The “Open Internet” is the Internet as we know it. It’s open because it uses free, publicly available standards that anyone can access and build to, and it treats all traffic that flows across the network in roughly the same way. The principle of the Open Internet is sometimes referred to as “net neutrality.” Under this principle, consumers can make their own choices about what applications and services to use and are free to decide what lawful content they want to access, create, or share with others. This openness promotes competition and enables investment and innovation.
The Open Internet also makes it possible for anyone, anywhere to easily launch innovative applications and services, revolutionizing the way people communicate, participate, create, and do business—think of email, blogs, voice and video conferencing, streaming video, and online shopping. Once you’re online, you don’t have to ask permission or pay tolls to broadband providers to reach others on the network. If you develop an innovative new website, you don’t have to get permission to share it with the world.
The FCC does not regulate Internet content or applications. To the contrary, the purpose of Open Internet rules is to clarify high-level, flexible rules of the road for broadband to ensure that no one—not the government and not the companies that provide broadband service—can restrict innovation on the Internet.
- Open Internet Rules
- The History of the Open Internet Proceeding
- Emergency Considerations and Safety and Security Authorities
- Filing a Complaint
- Consumer Guide
- Workshops and Speeches Archive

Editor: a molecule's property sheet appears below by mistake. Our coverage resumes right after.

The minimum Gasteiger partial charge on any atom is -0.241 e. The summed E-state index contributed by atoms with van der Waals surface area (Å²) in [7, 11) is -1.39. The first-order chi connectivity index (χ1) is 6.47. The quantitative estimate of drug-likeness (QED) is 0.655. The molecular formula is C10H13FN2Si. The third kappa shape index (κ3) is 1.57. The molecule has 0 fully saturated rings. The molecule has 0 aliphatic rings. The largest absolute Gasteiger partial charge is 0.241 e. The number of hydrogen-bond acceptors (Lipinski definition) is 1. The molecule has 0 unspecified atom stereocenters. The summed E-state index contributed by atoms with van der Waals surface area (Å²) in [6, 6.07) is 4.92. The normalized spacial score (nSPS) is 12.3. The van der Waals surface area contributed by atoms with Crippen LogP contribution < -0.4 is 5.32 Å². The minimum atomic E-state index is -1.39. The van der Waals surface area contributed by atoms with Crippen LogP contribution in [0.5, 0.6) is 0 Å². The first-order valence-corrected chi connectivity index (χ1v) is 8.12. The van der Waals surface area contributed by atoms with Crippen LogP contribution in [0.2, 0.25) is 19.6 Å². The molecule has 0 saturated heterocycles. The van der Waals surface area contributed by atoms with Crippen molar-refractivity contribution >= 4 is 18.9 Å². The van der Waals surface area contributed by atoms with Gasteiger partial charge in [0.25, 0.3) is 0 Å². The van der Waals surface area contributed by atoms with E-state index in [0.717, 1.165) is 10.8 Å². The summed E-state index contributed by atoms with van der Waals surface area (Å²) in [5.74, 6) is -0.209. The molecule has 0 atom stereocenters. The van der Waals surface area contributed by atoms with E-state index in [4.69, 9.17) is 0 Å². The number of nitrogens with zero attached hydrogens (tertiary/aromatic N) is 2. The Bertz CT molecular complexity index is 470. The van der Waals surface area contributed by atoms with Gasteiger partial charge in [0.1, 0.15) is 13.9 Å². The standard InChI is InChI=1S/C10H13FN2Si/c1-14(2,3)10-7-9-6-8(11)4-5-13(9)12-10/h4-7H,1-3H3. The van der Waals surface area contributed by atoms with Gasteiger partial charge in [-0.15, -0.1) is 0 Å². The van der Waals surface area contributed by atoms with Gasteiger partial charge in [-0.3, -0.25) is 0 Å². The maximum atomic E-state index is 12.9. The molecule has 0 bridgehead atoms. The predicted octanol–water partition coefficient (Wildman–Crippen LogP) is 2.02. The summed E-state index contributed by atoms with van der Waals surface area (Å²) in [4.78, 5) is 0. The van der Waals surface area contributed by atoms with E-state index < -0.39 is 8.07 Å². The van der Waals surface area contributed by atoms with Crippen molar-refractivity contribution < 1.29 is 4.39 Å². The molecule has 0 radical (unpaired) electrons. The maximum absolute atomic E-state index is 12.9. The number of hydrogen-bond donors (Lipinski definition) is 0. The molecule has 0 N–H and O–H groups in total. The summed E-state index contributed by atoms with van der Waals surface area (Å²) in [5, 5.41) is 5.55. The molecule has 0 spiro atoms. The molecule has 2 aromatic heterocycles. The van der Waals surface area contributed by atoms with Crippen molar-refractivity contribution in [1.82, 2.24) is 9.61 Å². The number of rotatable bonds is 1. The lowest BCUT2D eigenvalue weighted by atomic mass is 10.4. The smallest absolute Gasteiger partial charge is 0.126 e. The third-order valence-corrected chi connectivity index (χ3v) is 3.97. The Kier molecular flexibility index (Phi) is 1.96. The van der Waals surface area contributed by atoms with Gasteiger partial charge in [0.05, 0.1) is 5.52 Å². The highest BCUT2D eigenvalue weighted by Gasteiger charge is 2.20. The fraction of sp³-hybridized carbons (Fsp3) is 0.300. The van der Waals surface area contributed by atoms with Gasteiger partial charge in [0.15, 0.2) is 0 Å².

- Archive of OpenInternet.govl
Open Internet Rules
The FCC has adopted three basic open Internet rules:
- Transparency. Broadband providers must disclose information regarding their network management practices, performance, and the commercial terms of their broadband services.
- No blocking. Fixed broadband providers (such as DSL, cable modem, or fixed wireless providers) may not block lawful content, applications, services, or non-harmful devices. Mobile broadband providers may not block lawful websites, or applications that compete with their voice or video telephony services.
- No unreasonable discrimination. Fixed broadband providers may not unreasonably discriminate in transmitting lawful network traffic over a consumer’s broadband Internet access service. Unreasonable discrimination of network traffic could take the form of particular services or websites appearing slower or degraded in quality.
In addition, in the Open Internet Report and Order the Commission recognizes that an open, robust, and well-functioning Internet requires that broadband providers have the flexibility to manage their networks, including but not limited to efforts to block spam and ensure that heavy users don’t crowd out other users. For this reason, the no blocking and no discrimination rules are subject to reasonable network management.